New Hyundai Santa Fe and Toyota Highlander vs Kia Sorento: interiors
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Behind the wheel
Driving position, visibility, build quality
You sit suitably high up in all of our protagonists, on driver’s seats with full electric adjustment. All are comfy on long journeys, but you might wish the Highlander’s seat had chunkier side bolsters to stop you from sliding around if the road gets twisty.
There are no major issues with forward visibility in any of them, and while over-the-shoulder vision is worst in the Highlander, it does have a rear-view camera and front and rear sensors to help with parking. The others go one step further, by adding 360-degree birds-eye view cameras.
Unless you’re hoping for the sort of upmarket materials that feature in premium-badged alternatives such as the Audi Q7 and Volvo XC90, you won’t have too many complaints about the interior quality of any of our contenders. Save for a slightly wobbly centre console in the Highlander, all three cars feel similarly well assembled from behind the wheel.
All things considered, the Highlander has the most user-friendly dashboard, thanks to its large, well-spaced buttons and logical air-con controls. The Santa Fe’s centre console, which fences off the driver from the front passenger, is a little overwhelming at first, because it’s festooned with more than 40 buttons. Mind you, once you’ve learnt which does what, interacting with physical buttons is easier than using the touch-sensitive pads that operate certain functions in the Sorento.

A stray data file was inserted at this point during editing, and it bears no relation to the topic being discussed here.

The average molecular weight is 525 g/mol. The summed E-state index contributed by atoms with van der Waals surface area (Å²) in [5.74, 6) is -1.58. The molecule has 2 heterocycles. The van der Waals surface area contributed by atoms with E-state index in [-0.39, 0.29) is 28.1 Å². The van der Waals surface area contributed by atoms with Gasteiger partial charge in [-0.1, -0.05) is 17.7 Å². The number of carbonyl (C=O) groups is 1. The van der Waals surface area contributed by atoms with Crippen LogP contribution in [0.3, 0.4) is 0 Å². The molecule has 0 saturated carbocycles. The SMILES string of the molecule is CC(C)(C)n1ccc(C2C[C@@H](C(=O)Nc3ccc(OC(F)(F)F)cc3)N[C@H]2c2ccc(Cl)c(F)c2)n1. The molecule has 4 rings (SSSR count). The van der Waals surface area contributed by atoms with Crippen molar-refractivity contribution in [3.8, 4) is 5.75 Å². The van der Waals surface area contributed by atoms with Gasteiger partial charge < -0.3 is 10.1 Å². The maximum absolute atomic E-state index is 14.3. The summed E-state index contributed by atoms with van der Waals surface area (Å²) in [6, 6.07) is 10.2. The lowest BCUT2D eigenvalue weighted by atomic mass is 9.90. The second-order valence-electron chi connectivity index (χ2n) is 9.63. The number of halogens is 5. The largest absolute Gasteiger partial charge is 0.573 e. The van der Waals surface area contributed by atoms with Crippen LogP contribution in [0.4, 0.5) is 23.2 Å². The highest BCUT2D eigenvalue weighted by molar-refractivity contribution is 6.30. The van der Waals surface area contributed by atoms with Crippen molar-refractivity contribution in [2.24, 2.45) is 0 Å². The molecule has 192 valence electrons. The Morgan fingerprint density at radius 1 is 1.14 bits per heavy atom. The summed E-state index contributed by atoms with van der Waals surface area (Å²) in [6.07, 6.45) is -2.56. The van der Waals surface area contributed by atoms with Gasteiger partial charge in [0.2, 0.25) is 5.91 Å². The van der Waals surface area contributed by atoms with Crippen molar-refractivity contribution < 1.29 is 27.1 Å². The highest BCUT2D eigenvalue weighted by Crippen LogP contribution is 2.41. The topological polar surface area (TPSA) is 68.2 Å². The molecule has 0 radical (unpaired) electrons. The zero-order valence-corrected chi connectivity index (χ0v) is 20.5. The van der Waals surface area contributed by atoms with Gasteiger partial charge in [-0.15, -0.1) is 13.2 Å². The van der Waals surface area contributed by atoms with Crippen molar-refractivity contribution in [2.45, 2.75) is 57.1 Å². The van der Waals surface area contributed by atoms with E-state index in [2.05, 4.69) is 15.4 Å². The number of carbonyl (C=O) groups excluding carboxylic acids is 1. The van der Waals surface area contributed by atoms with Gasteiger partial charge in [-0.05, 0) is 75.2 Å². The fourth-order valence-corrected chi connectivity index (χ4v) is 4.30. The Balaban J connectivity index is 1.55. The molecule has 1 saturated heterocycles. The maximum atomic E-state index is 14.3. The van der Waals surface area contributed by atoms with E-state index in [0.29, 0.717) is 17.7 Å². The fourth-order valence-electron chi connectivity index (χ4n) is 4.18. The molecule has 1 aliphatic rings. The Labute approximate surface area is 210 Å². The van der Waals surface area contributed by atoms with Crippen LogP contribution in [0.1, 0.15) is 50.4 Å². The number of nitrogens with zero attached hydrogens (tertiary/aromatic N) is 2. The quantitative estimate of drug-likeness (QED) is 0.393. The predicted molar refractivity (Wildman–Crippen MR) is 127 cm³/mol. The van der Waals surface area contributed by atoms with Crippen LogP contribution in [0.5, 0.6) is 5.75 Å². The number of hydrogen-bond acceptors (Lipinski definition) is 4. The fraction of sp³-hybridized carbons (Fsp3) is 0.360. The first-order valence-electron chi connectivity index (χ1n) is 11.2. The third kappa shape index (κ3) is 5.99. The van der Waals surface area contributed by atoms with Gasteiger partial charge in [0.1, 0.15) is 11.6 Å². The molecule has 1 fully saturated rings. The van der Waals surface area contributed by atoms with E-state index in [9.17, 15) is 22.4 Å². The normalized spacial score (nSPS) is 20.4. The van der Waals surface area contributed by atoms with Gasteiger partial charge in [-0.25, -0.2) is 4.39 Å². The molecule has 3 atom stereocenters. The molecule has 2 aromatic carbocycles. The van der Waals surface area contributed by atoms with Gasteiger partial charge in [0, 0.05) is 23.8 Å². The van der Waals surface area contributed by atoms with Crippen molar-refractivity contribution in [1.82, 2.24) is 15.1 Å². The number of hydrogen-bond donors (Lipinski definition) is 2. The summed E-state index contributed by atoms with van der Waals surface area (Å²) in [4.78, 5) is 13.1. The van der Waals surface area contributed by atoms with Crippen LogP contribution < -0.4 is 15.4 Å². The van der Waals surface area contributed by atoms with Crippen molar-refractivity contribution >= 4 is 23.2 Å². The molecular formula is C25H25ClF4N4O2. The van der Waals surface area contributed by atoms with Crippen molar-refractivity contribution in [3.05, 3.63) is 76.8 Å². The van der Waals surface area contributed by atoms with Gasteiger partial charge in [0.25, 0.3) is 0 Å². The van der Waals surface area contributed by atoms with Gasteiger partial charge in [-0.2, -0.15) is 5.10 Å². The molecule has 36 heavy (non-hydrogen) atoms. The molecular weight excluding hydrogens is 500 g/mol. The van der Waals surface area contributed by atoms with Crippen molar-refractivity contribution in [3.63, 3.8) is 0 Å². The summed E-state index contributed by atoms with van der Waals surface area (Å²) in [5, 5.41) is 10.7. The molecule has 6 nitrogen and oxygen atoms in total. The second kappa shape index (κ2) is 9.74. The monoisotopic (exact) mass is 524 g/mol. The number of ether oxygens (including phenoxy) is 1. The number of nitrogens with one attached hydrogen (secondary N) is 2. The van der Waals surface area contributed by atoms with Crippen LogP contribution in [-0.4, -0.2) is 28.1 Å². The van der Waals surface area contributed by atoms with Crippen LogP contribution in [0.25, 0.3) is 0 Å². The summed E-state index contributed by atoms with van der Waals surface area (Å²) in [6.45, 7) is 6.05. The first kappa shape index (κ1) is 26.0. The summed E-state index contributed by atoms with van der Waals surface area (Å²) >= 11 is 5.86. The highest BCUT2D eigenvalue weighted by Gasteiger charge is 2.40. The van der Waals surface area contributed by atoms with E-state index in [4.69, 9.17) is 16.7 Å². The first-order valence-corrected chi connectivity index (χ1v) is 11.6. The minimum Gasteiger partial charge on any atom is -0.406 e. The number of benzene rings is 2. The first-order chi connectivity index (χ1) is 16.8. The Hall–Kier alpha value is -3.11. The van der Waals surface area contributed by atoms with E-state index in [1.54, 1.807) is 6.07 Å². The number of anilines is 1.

Hyundai Santa Fe
As touchscreens go, the Santa Fe’s is one of the best. The fact that it’s big (10.3in) helps, but it also has a responsive and thoughtfully designed operating system. That means it isn’t too distracting to use. You get lots of gadgets, too, including Apple CarPlay and Android Auto smartphone mirroring, as well as wireless phone charging and a punchy 10-speaker Krell sound system.
The Sorento uses the same-sized screen as the Santa Fe, and the system is similarly user-friendly. Eight USB ports are on hand, spread across the three rows of seats to enable portable devices to be kept charged. This 4 trim level gets a 12-speaker Bose stereo as standard. Its sound quality outguns the Krell system in the Santa Fe and is roughly on a par with that of the JBL system in the Highlander.
Like its rivals, the Highlander comes with smartphone mirroring for Apple and Android devices as standard; that’s a good thing because it means you can effectively bypass Toyota’s own operating system, which isn’t great. If you do that, you’ll still have to use the relatively small (8.0in) touchscreen, but at least this is positioned nice and high on the dashboard. The standard JBL stereo delivers great sound quality
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